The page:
BUT, it is a wee (urine) story so opt out now if you are rolling your eyes and thinking – Why must parents always talk about their children’s bathroom habits in such detail?

Right – anyone left here goes.

It was a dark and stormy afternoon December afternoon in Sydney – really stormy and the flight from Joburg that was bringing my husband to assist on this month long living out of a suitcase ‘holiday’ and in particular to meet the flight we were about to board to Adelaide was diverted to Melbourne. Did I care that he was on a 15-hour trip that had just had a diversion and would now make it a 20+ hours? Did I care he was going through terrible turbulence and diverting to Melbourne put him tantalizingly close to Adelaide but he would just have to wait in the plane on the tarmac until he flew onto Sydney and then back to Adelaide? NO NO NO!

All I cared about was the fact that I was at the airport waiting for a delayed, full flight to Adelaide (they seem to give his seat away quick smart) and I was going to have to once again do it with my two children by myself.

Don’t get me wrong my kids are great travelers the good little TCK’s they are. TCK’s – Third Culture Kids a cool new term they can be referred to as because after all don’t we all want another label? Wikipedia says a TCK is – someone who, as a child, has spent a significant period of time in one or more culture(s) other than his or her own, thus integrating elements of those cultures and their own birth culture, into a third culture. So lets say so far their third culture highlights are they know what Chinese New Year is all about (receiving red packets) and they can sing Nkosi Sikelel’ iAfrika, (which lets be honest not even every South African knows all the words to) AND can discuss both of these while eating a vegemite sandwich, that’s cultural integration for you. They both have spent more than their fair share of time on planes, both belong to frequent flyer programs and are any moment about to share their points with their mother for a return trip to an exotic overseas destination – just for her – to pay me back for all the trips from hell I have taken them on over the years.

So for a hardened traveling mother such as myself what is a little flight from Sydney to Adelaide – less than two hours long – with Master 7 and Miss 4? A walk in the park, right? Things to know about Miss 4 – she has the world’s smallest bladder and a burning desire to see the inside of every public bathroom facility in the known Universe.

Delayed flight, full flight, harassed flight attendants, storm, ‘where is daddy?’ Am I setting the scene?

‘Lets board the families with small children first’ comes the announcement – always a tough choice – do you want the kids to have space to move around in for as long as possible which is found in the departure lounge more readily than in the economy class section of an airplane or do you want to get them in their seats – and get your 25kg of ‘hand luggage’ stowed away before everyone else gets on the plane and takes all the space so you spend the whole flight with your knees under your chin due to baggage placement issues (yes I am the traveler everyone can’t believe got through with that much hand luggage)? It was here that my years of experience and in fact all reason seemed to abandon me, I was so sick of fielding the ‘when are we getting on the plane?’ questions that I opted to join the early boarders.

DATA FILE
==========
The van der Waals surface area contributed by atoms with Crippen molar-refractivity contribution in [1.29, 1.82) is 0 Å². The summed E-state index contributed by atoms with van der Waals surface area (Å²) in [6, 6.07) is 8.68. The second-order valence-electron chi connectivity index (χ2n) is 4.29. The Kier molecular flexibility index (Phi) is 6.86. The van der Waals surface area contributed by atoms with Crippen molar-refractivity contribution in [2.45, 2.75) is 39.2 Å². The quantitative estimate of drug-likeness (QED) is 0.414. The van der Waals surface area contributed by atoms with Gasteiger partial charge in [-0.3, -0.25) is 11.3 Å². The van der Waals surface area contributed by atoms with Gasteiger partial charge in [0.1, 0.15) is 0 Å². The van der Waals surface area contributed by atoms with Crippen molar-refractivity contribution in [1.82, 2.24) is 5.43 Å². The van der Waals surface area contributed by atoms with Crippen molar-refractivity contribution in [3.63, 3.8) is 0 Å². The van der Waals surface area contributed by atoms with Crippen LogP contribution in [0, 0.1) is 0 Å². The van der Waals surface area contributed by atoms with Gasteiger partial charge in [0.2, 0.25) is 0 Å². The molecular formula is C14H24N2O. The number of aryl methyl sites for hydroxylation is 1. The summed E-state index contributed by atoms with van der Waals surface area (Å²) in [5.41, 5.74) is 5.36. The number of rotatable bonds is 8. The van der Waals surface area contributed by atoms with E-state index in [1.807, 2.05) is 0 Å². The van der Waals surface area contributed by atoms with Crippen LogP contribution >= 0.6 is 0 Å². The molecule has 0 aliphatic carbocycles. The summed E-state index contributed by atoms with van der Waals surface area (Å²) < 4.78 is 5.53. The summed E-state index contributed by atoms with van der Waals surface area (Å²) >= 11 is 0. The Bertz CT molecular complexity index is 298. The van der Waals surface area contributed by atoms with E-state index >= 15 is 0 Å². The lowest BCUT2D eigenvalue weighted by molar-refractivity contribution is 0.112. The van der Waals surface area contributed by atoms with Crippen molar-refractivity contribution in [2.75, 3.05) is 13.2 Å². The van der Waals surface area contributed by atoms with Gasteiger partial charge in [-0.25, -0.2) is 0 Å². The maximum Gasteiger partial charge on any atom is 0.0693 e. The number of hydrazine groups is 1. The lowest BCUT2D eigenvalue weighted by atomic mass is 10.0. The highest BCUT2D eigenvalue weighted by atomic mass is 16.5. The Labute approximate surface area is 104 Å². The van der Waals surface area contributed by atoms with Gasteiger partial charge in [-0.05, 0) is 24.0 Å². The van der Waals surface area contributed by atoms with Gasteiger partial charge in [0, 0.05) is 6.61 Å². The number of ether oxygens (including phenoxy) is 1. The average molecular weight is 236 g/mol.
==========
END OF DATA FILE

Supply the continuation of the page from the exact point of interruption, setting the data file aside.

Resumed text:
‘I’m going to vomit’ screamed Miss 4 as we stepped from the walkway onto the plane – cue flight attendant shoving us both into the business class toilet at the front of the plane while Master 7 went on ahead to choose a seat that suited him 2B – um no.

Five minutes and many vomit bags being passed to us later – the crisis was apparently averted as Miss 4 announced she was satisfied with the bathroom facilities should she need to use them later and we could now proceed to our seats – leaving us in the middle of the boarding process with everyone else now blocking the way of my impatient children and Master 7 having a serious discussion with the boarding pass holder of seat 2B about whose seat it really was.

Ensconced in our seats with at least half of our ‘hand luggage’ stored away and children settling into some electronic entertainment – boarding was completed – seatbelts fastened – taxi to runway, correction, taxi to queue of eight planes near runway – announcement from Captain –

‘Thanks for your patience we are number eight in the queue, at least 30 mins until take off please remain in your seats with your seatbelt fastened.’

‘I need to do a wee’ screamed Miss 4.

‘Can you wait?’ Desperate mother asks.

‘No – I need to do it Now Now’ (more TCK evidence, use of South African conversational terminology not evident 18 months ago when we moved here)

‘Please just wait til we take off and the seatbelt sign goes off’